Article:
Top national 6-month CD rates hit 3 1/2-year high
After months of stagnant returns, a new leader has emerged in 6-month CDs, and it's offering a rate we haven't seen since September 2011. That's right — in over three-and-a-half years.
MySavingsDirect is paying 1.05% with a $1,000 minimum deposit.
That pushed the online operation of New York's Emigrant Bank past previous leader California First National Bank, even though it also boosted its return from 0.85% APY to 0.95% APY.
Although a few national deals briefly paid as much as 1.00% APY during that time, the top yields mostly bounced between 0.80% APY and 0.93% APY.
While it's far too early to declare any sort of trend in short-term CD rates, this modest uptick couldn't come at a better time.
Many savvy savers are looking for a place to park their money while waiting for the Federal Reserve to start pushing interest rates higher this summer or fall. (More on that later.)
TOP 6-MONTH CD RATES: Nationally Available Deals
|Colorado Federal Bank||0.70%||$5,000|
|First Internet Bank of Indiana||0.70%||$1,000|
To qualify for this list, a bank must be FDIC-insured and allow savers from all 50 states to buy its certificates of deposit online or through the mail.
Our CD calculator will help you figure out the interest you'll earn for any term, amount and interest rate.
TOP 6-MONTH CD RATES: About The Banks
|MySavingsDirect||An online division of Emigrant Bank, which has two New York-area branches, one in Manhattan and the other in suburban Ossining.||www.mysavingsdirect.com|
|California First National Bank||An online bank owned by the same company that runs California First Leasing Corp., which finances all sorts of high-tech business equipment.||www.calfirst.com|
|BAC Florida Bank||A community bank with one location in Coral Gables that sells its products nationally through My e-BAnC.||www.bacflorida.com|
|EH National Bank||Which has a single branch in Beverly Hills, California.||www.ehnbank.com|
|Silvergate||Which has four branches in Southern California and is a subsidiary of Silvergate Capital Corp.||www.silvergatebank.com|
|Colorado Federal Savings Bank||An online bank based in Greenwood Village, Colorado.||www.coloradofederalbank.com|
|First Internet Bank of Indiana||An online bank located in Indianapolis.||www.firstib.com|
|GE Capital Bank||One of two online banks, each with its own FDIC insurance, that are subsidiaries of GE Capital Corp., the financial services unit of the manufacturing giant.||gecapitalbank.com|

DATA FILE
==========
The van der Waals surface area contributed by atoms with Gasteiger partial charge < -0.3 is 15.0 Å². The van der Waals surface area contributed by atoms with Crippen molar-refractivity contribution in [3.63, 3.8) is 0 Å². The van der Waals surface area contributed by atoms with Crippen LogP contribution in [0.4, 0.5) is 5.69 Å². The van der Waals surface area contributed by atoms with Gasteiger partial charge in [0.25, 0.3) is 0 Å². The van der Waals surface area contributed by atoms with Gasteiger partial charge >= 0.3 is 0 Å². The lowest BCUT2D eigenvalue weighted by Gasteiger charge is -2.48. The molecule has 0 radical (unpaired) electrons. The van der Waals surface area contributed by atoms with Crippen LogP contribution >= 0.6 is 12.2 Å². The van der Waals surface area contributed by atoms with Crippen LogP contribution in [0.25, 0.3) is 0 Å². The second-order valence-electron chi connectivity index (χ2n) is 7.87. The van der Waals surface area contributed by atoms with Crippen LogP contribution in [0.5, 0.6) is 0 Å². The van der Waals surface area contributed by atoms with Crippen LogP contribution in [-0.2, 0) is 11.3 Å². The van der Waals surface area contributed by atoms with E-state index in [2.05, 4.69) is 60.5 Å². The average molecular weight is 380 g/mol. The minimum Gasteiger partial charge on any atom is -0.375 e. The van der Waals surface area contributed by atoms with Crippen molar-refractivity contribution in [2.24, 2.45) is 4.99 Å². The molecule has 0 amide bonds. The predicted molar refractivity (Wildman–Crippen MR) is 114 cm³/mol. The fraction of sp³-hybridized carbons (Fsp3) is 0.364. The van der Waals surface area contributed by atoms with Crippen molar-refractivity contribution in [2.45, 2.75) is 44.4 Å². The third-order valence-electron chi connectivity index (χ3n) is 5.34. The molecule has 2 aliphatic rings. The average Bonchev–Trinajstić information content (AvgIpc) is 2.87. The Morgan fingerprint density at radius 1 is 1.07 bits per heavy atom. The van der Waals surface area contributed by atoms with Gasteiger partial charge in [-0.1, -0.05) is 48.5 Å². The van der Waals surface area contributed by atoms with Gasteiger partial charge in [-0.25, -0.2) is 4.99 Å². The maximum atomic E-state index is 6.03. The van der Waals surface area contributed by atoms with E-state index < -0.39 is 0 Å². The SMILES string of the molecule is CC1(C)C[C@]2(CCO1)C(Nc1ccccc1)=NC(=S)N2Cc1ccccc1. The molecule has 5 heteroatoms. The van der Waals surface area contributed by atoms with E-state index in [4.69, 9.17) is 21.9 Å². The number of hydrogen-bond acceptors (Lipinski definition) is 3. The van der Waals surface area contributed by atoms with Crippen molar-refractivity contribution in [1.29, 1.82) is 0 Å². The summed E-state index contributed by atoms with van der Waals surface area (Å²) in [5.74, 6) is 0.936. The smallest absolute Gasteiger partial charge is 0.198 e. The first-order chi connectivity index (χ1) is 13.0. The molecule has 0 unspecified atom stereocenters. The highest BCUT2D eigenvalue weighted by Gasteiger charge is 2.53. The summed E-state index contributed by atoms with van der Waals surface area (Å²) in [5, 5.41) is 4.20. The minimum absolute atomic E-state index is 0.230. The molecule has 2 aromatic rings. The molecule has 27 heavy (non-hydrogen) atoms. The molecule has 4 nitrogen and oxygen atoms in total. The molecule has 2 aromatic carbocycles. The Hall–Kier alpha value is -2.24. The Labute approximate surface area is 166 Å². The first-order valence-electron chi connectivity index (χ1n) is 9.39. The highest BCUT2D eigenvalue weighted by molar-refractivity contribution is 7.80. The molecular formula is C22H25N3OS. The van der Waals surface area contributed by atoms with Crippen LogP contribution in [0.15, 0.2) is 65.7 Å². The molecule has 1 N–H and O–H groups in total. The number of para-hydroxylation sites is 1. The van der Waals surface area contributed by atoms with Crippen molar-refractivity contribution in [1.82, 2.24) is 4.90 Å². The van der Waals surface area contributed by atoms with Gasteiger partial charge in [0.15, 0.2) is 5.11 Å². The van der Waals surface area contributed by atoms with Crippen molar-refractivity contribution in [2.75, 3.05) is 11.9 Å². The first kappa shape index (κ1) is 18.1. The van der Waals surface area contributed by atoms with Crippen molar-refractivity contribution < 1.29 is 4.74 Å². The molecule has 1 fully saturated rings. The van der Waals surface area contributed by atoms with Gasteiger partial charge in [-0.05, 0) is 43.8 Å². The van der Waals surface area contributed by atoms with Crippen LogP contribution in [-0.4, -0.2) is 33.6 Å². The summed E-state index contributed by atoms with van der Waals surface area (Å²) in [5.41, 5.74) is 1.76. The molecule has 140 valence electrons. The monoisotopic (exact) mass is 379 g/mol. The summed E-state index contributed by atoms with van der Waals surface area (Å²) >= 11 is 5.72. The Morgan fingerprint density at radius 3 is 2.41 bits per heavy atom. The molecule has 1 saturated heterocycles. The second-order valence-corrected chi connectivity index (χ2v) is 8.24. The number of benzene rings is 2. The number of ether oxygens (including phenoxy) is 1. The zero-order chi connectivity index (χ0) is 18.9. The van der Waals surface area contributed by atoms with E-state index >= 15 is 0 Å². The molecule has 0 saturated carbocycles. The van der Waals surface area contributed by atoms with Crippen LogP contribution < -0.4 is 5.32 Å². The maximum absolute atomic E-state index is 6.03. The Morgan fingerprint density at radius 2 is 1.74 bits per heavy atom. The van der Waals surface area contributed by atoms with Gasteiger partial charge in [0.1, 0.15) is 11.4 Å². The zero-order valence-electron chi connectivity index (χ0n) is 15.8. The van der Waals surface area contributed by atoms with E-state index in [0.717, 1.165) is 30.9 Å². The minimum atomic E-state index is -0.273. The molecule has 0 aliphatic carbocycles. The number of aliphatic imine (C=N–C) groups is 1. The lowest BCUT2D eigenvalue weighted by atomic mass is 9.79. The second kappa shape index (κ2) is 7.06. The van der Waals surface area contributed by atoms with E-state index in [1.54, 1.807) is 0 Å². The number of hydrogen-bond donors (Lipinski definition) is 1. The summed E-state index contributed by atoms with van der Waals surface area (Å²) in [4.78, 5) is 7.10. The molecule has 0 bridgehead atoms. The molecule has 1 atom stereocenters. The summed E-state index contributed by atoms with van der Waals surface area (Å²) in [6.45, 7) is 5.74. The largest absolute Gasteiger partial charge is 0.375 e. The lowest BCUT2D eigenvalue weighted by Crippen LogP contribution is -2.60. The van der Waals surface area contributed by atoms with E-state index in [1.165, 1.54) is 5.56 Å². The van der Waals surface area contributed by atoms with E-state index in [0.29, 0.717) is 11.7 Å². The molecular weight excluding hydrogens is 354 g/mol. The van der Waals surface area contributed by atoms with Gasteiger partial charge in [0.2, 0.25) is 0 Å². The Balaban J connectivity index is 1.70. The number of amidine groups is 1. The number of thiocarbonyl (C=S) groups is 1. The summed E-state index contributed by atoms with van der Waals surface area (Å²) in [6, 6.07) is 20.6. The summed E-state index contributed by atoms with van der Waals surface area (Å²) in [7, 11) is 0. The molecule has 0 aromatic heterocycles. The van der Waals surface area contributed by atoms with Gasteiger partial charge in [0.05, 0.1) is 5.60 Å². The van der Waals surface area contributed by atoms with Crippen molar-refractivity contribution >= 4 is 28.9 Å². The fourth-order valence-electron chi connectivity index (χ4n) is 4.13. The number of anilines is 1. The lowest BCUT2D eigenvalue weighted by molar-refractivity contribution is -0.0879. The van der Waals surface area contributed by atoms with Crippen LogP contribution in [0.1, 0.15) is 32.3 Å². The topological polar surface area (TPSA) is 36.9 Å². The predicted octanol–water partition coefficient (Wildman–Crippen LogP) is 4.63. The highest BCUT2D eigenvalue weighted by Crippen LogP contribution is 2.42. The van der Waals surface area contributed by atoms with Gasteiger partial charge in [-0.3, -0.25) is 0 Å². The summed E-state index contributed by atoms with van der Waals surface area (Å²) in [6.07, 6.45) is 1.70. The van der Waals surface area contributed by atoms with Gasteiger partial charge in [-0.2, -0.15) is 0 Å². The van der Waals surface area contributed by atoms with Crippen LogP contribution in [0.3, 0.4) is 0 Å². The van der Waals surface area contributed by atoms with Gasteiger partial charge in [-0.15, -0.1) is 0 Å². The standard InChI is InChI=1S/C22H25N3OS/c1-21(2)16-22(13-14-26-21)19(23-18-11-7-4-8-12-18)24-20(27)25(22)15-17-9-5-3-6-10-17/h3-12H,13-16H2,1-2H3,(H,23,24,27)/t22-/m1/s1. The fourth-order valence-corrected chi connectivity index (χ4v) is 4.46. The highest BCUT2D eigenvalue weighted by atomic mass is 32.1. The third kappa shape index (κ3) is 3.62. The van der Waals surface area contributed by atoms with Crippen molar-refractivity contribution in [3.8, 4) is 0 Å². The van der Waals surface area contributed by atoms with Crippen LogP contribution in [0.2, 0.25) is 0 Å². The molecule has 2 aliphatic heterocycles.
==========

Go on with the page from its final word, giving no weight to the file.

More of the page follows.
|Giant Bank||The online division of Landmark Bank, which has six branches in Broward County, Florida.||www.giantbank.com|
|AloStar Bank of Commerce||An online bank based in Birmingham, Alabama, formerly known as Nexity Bank.||retail.alostarbank.com|
|Discover Bank||An online bank owned by the credit card company.||www.discover.com|
|Virtual Bank||The online division of Sabadell United Bank, which has 23 branches in Florida and is owned by Banco Sabadell, Spain's fourth-largest bank.||www.virtualbank.com|
|UnbrellaBank||The online division of Beal Bank, which operates 16 branches in 10 states.||www.umbrellabank.com|
We aren't finding as many local deals on 6-month CDs this spring, but it never hurts to see what nearby community banks and credit unions have to offer.
While these rates are only available to savers who live and work in a limited area or specific industry, they're well worth searching out.
NUVO Bank & Trust, for instance, is offering customers in Massachusetts and Connecticut 1.26% with a $1,000 minimum deposit.
That's over one-fifth of a percentage point higher than our top national deal.
LOMTO Federal Credit Union is offering its New York City members 1.10% APY.
Even that is well below the average return of 2% to 3% savers could count on before the financial crisis struck in 2008.
But to rescue the economy from its worst crisis since the Great Depression, the Federal Reserve drove short-term lending (and therefore savings) rates to record lows.
It did that by drastically reducing what's called the federal funds rate — the interest commercial banks are charged to borrow money from each other through the Fed.
Since it's been essentially zero since December 2008, banks have been able to get pretty much all of the money they need for loans through the Fed for practically nothing.
That meant the banks really didn't need our deposits, allowing them to slash the return on CDs, savings and money market accounts.
One measure of how little savers are being paid is the Cost of Funds Index compiled by the Federal Home Loan Bank of San Francisco. It asks banks in California, Arizona and Nevada how much they're actually paying for deposits.
The index hit a record low of 0.663% in September and still sits at only 0.687% in March.
Back in 2008, before the Feds lowered the federal funds rate to zero, it was four times higher — 2.757%.
Savers responded by reducing the amount they invested in CDs from $1.45 trillion at the end of 2008 to less than $500 billion today.
Over the past six years, the Fed’s rate-setting committee regularly issued statements saying it expected to keep interest rates near zero for “a considerable time” or, more recently, that it would be "patient" about raising rates.
But now the nation's bank-for-banks has dropped both phrases from its policy guidance and could start raising the federal funds rate as early as June, although later this year seems more likely.
The most recent official survey of the 17 Fed governors shows they expect the federal funds rate to be just below 1% by the end of this year, just below 2% by the end of 2016 and to reach their ultimate target of 3.75% sometime in 2018.
Contributing editor Sabrina Karl provided research for this report.